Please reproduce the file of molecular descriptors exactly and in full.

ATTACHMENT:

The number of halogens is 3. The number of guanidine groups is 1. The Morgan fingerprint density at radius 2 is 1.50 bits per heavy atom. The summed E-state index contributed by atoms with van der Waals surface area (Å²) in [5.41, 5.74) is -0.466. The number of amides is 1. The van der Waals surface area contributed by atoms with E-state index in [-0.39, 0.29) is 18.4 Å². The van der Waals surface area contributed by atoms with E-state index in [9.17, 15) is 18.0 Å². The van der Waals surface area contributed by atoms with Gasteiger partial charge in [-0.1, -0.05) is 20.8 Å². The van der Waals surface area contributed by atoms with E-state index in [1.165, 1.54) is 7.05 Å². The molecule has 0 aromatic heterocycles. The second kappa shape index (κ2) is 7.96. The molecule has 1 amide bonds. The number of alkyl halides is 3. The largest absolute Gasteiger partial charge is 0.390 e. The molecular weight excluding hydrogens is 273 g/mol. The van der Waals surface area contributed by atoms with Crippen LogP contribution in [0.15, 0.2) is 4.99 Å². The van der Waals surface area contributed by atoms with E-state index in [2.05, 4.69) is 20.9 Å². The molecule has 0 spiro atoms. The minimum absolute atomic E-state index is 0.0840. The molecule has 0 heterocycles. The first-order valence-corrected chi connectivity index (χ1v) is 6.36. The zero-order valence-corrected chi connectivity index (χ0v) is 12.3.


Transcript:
The number of halogens is 3. The number of guanidine groups is 1. The Morgan fingerprint density at radius 2 is 1.50 bits per heavy atom. The summed E-state index contributed by atoms with van der Waals surface area (Å²) in [5.41, 5.74) is -0.466. The number of amides is 1. The van der Waals surface area contributed by atoms with E-state index in [-0.39, 0.29) is 18.4 Å². The van der Waals surface area contributed by atoms with E-state index in [9.17, 15) is 18.0 Å². The van der Waals surface area contributed by atoms with Gasteiger partial charge in [-0.1, -0.05) is 20.8 Å². The van der Waals surface area contributed by atoms with E-state index in [1.165, 1.54) is 7.05 Å². The molecule has 0 aromatic heterocycles. The second kappa shape index (κ2) is 7.96. The molecule has 1 amide bonds. The number of alkyl halides is 3. The largest absolute Gasteiger partial charge is 0.390 e. The molecular weight excluding hydrogens is 273 g/mol. The van der Waals surface area contributed by atoms with Crippen LogP contribution in [0.15, 0.2) is 4.99 Å². The van der Waals surface area contributed by atoms with E-state index in [2.05, 4.69) is 20.9 Å². The molecule has 0 spiro atoms. The minimum absolute atomic E-state index is 0.0840. The molecule has 0 heterocycles. The first-order valence-corrected chi connectivity index (χ1v) is 6.36. The zero-order valence-corrected chi connectivity index (χ0v) is 12.3.